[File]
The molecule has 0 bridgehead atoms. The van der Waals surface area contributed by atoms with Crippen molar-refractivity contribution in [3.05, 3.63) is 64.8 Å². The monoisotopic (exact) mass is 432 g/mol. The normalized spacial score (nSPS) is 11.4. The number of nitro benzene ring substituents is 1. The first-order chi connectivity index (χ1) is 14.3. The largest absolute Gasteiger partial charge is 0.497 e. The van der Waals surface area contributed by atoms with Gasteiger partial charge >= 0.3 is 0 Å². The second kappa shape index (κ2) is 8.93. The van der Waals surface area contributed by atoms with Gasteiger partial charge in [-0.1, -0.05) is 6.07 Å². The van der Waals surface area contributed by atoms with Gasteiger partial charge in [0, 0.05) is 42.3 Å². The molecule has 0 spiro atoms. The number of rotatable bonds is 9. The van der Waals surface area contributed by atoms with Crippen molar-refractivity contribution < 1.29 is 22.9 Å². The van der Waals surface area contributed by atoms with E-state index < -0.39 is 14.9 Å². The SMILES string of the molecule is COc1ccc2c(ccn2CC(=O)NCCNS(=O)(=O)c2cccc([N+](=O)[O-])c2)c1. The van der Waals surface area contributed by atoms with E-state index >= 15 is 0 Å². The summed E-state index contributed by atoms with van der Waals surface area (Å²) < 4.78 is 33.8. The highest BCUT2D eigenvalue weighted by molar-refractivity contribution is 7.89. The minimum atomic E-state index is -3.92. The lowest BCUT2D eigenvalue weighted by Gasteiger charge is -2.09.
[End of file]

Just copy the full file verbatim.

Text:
The molecule has 0 bridgehead atoms. The van der Waals surface area contributed by atoms with Crippen molar-refractivity contribution in [3.05, 3.63) is 64.8 Å². The monoisotopic (exact) mass is 432 g/mol. The normalized spacial score (nSPS) is 11.4. The number of nitro benzene ring substituents is 1. The first-order chi connectivity index (χ1) is 14.3. The largest absolute Gasteiger partial charge is 0.497 e. The van der Waals surface area contributed by atoms with Gasteiger partial charge >= 0.3 is 0 Å². The second kappa shape index (κ2) is 8.93. The van der Waals surface area contributed by atoms with Gasteiger partial charge in [-0.1, -0.05) is 6.07 Å². The van der Waals surface area contributed by atoms with Gasteiger partial charge in [0, 0.05) is 42.3 Å². The molecule has 0 spiro atoms. The number of rotatable bonds is 9. The van der Waals surface area contributed by atoms with Crippen molar-refractivity contribution < 1.29 is 22.9 Å². The van der Waals surface area contributed by atoms with E-state index < -0.39 is 14.9 Å². The SMILES string of the molecule is COc1ccc2c(ccn2CC(=O)NCCNS(=O)(=O)c2cccc([N+](=O)[O-])c2)c1. The van der Waals surface area contributed by atoms with E-state index >= 15 is 0 Å². The summed E-state index contributed by atoms with van der Waals surface area (Å²) < 4.78 is 33.8. The highest BCUT2D eigenvalue weighted by molar-refractivity contribution is 7.89. The minimum atomic E-state index is -3.92. The lowest BCUT2D eigenvalue weighted by Gasteiger charge is -2.09.